In November of 1972, citizen concern over the Palm Springs building boom put the City Council on the spot.
Many residents called on the council to establish a policy that would limit growth.
Critics claimed the council procrastinated too long in facing the environmental headache produced by a record splurge of new construction over the past year. Many said the boom could eventually lead to the destruction of the Palm Springs “image.”
Members of the newly-appointed Environmental Impact Committee had been struggling through many long meetings trying to comply with the terms of the Friends of Mammoth Lake decision requiring Environmental Impact Reports for private projects. Desert Peoples United (DPU) called on the city to delay building permits for 11 multiple housing developments that would add an estimated 1625 units to the local scene. Value of the projects has been estimated at about $40 million.
DPU petitioned city hall that “the wholesale grant political controversy” boiled over with the sale of the El Mirador Hotel to Desert Hospital. In an article printed in the Desert Sun on Dec. 12, 1972, one faction headed by Matt Dragicevich, chairman of the Palm Springs Citizens for Balance, criticized the city’s “no-growth” policy, saying the economy was in a “delicate balance.”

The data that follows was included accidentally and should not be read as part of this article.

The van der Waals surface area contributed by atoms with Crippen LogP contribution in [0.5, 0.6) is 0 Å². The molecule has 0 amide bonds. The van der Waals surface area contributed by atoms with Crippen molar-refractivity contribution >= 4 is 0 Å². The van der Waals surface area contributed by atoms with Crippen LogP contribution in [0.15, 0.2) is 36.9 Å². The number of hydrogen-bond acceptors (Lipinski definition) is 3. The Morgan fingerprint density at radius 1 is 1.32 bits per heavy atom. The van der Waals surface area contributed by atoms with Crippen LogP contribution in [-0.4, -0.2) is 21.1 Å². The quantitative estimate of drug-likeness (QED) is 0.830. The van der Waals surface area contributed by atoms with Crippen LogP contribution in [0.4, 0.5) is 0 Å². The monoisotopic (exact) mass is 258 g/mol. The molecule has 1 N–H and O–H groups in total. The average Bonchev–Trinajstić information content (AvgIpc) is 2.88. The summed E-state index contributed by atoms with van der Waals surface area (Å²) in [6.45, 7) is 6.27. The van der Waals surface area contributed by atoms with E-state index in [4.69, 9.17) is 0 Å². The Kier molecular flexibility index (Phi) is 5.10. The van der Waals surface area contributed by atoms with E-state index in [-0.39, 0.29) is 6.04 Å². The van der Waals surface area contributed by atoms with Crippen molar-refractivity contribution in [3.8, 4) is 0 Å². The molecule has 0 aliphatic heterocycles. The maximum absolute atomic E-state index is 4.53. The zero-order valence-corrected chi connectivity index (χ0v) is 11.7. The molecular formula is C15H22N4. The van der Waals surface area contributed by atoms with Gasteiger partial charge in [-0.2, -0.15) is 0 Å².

He concluded that the loss of the revenue from the El Mirador Hotel to the city was approximately $60,000 to $70,000 per year and nearly $50,000 in bed tax funds. He added this would negatively impact city revenues.
The loss of revenue from the El Mirador Hotel and the and the bankruptcy action against the largest hotel in the city, the 464 room Riviera Hotel as well as the alleged shaky financial condition of three or four more hotels, all factored in to his assertion that the city was not in a position to stick its neck out for the financial responsibility of the hospital’s future expansion.
According to Dragicevich, the city was co-signing a $4 million loan for the district hospital to purchase the hotel because under the joint powers agreement, the city would be liable for the payment. He noted the hospital district extends from the cities in the west end of the Coachella Valley east to the Colorado River, but that Palm Springs taxpayers were basically picking up the entire tab.
He called for the repeal of the current building moratorium as a possible solution to keeping the city’s coffers solvent. Dragicevich stated, “Palm Springs just can’t be known as a no-growth city. We are a city not a village, no use kidding ourselves,” he added, “We’re a city with expensive investments, like an airport that the whole valley uses but we have to pay for.”
There is a multitude of ways to Explore Palm Springs, which turned 75 in 2013. One of the more intriguing methods is by exploring Palm Springs history.
The Palm Springs Historical Society will share a weekly story whose time and place corresponds with today.
The Palm Springs Historical Society is located at 221 S. Palm Canyon Drive.
Visit www.pshistoricalsociety.org for more information.